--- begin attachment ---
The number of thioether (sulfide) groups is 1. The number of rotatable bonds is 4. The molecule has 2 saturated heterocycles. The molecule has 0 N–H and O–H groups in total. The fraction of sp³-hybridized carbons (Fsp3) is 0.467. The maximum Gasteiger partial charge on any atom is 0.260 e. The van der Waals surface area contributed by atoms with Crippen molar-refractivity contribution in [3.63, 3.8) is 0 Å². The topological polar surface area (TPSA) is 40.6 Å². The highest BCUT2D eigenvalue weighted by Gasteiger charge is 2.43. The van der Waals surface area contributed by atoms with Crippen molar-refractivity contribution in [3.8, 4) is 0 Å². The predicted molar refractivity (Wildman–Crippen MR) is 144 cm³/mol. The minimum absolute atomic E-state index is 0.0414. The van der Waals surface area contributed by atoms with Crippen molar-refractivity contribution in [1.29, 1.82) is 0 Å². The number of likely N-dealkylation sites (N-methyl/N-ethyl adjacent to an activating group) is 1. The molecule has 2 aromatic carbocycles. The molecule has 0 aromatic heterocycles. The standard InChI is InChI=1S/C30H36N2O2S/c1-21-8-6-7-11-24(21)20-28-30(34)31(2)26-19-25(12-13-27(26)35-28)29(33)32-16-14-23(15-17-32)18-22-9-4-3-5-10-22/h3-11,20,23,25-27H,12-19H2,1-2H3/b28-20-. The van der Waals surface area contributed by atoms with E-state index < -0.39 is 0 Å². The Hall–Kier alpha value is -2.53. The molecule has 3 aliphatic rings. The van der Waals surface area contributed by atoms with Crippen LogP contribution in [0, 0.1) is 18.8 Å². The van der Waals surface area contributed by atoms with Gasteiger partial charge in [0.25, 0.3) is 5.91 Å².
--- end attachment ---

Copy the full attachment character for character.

The number of thioether (sulfide) groups is 1. The number of rotatable bonds is 4. The molecule has 2 saturated heterocycles. The molecule has 0 N–H and O–H groups in total. The fraction of sp³-hybridized carbons (Fsp3) is 0.467. The maximum Gasteiger partial charge on any atom is 0.260 e. The van der Waals surface area contributed by atoms with Crippen molar-refractivity contribution in [3.63, 3.8) is 0 Å². The topological polar surface area (TPSA) is 40.6 Å². The highest BCUT2D eigenvalue weighted by Gasteiger charge is 2.43. The van der Waals surface area contributed by atoms with Crippen molar-refractivity contribution in [3.8, 4) is 0 Å². The predicted molar refractivity (Wildman–Crippen MR) is 144 cm³/mol. The minimum absolute atomic E-state index is 0.0414. The van der Waals surface area contributed by atoms with Crippen molar-refractivity contribution in [1.29, 1.82) is 0 Å². The number of likely N-dealkylation sites (N-methyl/N-ethyl adjacent to an activating group) is 1. The molecule has 2 aromatic carbocycles. The molecule has 0 aromatic heterocycles. The standard InChI is InChI=1S/C30H36N2O2S/c1-21-8-6-7-11-24(21)20-28-30(34)31(2)26-19-25(12-13-27(26)35-28)29(33)32-16-14-23(15-17-32)18-22-9-4-3-5-10-22/h3-11,20,23,25-27H,12-19H2,1-2H3/b28-20-. The van der Waals surface area contributed by atoms with E-state index < -0.39 is 0 Å². The Hall–Kier alpha value is -2.53. The molecule has 3 aliphatic rings. The van der Waals surface area contributed by atoms with Crippen LogP contribution in [0, 0.1) is 18.8 Å². The van der Waals surface area contributed by atoms with Gasteiger partial charge in [0.25, 0.3) is 5.91 Å².